What The Verge covered in its first 120,000 stories
The Verge has consistently been a great tech site, and more importantly doesn’t appear to be losing steam. As it reaches its 10th anniversary, it’s published this lengthy data-based breakdown of its first 120,000 stories to track its priorities – and what kept the audience members coming back for more.
As you’d expect the tech giants received the lion’s share of coverage, with Apple, Google and Microsoft far out in the lead. There’s a great chart in there which shows how much they came to dominate coverage, with ‘other tech’ companies shrinking in importance over the course of the decade. As the site mentions, it’s “very much the story of consolidation”, reflecting the growing dominance of those companies:
“But where a world of other hardware companies — like Nokia, Motorola, and HTC, to name just a few — once made up more than 1 in 4 of our tech stories, they’re now less than 1 in 6, having struggled to keep up with bigger brands. Meanwhile, Amazon, Facebook, and Twitter have roughly doubled in prominence. The biggest shift in the tech space? Streaming, which now gets a bigger chunk of headlines on The Verge than Facebook did in our first year.”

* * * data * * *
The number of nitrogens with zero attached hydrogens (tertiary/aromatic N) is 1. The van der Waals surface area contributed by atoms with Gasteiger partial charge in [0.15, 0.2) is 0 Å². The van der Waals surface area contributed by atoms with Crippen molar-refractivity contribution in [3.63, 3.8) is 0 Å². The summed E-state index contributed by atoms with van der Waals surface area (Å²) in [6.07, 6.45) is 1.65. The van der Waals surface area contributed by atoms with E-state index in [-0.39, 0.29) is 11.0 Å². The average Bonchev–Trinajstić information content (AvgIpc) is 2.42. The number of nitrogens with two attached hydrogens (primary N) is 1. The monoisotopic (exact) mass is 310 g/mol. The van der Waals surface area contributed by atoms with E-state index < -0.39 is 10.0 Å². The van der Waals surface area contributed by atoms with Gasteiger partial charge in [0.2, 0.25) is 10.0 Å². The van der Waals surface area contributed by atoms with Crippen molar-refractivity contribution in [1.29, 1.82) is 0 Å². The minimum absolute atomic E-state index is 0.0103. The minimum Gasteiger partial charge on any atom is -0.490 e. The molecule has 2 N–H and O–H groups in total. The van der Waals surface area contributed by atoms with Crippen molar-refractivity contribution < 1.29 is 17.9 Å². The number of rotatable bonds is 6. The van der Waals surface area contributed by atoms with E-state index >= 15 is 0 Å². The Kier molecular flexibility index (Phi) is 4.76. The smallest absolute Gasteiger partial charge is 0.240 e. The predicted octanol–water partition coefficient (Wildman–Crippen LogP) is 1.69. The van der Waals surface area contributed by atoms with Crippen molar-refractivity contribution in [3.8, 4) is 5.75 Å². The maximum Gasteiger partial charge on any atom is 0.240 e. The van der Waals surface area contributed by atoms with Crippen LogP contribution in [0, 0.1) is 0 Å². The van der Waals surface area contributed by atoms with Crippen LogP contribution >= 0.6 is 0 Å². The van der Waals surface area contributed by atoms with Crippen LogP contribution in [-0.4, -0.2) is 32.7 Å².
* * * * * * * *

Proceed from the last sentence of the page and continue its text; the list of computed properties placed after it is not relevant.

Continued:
Innovation in practice: 5 ideas in action at successful media companies around the world
As ever we always like to get some insight from Damian Radcliffe, and this look at how a number of outlets from Euronews to The Ferret are finding time to iterate and experiment is well worth a read. I particularly love the quote on collaborative experimentation from Patricia Torres-Burd.
No subscriptions, big money: how free streamers are changing TV’s business model
Free streaming apps like Buzzr, Pluto, and Tubi are shaking up the streaming wars. While the subs-based services like Netflix rely on creating originals, the free services have to find other ways to stand out. And from a personal perspective, you can find so many so-bad-it’s-good movies on them.
Pinterest hops on the live shopping trend with Pinterest TV
The ecommerce boom has been a lifeline for publishers over the past 18 months – but do they risk falling behind? Affiliate links are all well and good but they seem old-hat compared to the social shopping and instant purchases enabled by some of the platforms like Pinterest.
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